As an advertising account manager with nearly two decades of agency experience, acquiring a graduate degree in communication was far from my list of to-do’s. What else was there for me to learn except maybe new media perspectives from influential thought leaders in the field of marketing communication? Besides, living in Manhattan left little time for anything other than work and a few happy hours with friends. And I should also mention that being married with a new baby certainly dissuaded any interest in going back to school. Sadly, I envisioned a long life filled with taking client feedback in the back of taxi cabs. But, before our son’s first birthday, my life would change. My spouse was offered an amazing opportunity in Cleveland, Ohio. So, it wasn’t long before we uprooted the roost and headed west.
Departing from the big city for the quieter streets of the Land, and with plenty of “me time” on my hands (stay-at-home dad), I stumbled upon the notion to see what a graduate degree in communication might offer. After two weeks of serious soul searching, I applied to the Brian Lamb School of Communication unsure of where the road ahead would take me. When I look back, the decision was one of the best I’ve ever made. In building relationships with local organizations in Cleveland that welcomed my expertise, I was able to apply the course theories and principles of strategic communication someone with my years of experience either took for granted or simply forgot. Refocusing on the field of communication from an academia perspective was important for two reasons: a) Theoretically, without their science roots, advertising and public relations lose their conceptual meaning and b) academia focuses on the fundamental process of communication particularly at a time when advertising, for example, is more concerned with marketing than with marketing communications (Hallahan et al., 2007).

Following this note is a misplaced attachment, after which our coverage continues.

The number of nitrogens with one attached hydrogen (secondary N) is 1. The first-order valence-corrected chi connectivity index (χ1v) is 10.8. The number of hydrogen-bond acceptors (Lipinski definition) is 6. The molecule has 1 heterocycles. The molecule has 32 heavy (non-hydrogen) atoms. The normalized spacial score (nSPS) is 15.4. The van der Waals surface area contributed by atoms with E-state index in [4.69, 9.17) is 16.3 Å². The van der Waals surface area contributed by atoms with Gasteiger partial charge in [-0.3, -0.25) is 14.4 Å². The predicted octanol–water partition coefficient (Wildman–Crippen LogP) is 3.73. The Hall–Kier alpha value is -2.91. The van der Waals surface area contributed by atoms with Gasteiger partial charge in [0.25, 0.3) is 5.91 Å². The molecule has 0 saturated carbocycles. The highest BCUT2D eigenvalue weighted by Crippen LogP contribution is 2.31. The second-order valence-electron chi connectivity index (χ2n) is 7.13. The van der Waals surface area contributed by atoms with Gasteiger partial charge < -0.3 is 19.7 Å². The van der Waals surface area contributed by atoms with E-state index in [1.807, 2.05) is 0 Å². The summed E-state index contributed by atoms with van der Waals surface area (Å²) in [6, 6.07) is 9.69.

I have spent the past ten months in the online MS in Communications degree program and have gained a wealth of knowledge that has revitalized my passion for delivering strategic direction to my clients. Here are some perspectives on the classes that I’ve taken:
Strategic Communication: The readings and case studies reaffirm that in order to develop an effective messaging strategy, communication objectives need to be established first. As I set objectives for my client in the health and wellness segment, I’m reminded to first identify the target audience, understand the behavior of the target audience when it comes to fitness and food choices, and then determine how I want to position the brand in market.
Ethics in Public Relations: This course is a must for anyone in the profession of public relations. The practice of public relations presents unique and challenging ethical issues. This course identifies ethical principles of responsible advocacy, and it increases understanding of the fundamental marketplace principles – providing access to information, truth, and disclosure of information needed for sound decision making. When developing communication campaign strategies for health and wellness programs, I’m now forced to ask if the message has the potential to offend anyone, as in “fat shaming” when addressing weight loss objectives, or if the campaign messages present unrealistic or unattainable goals for its intended audience.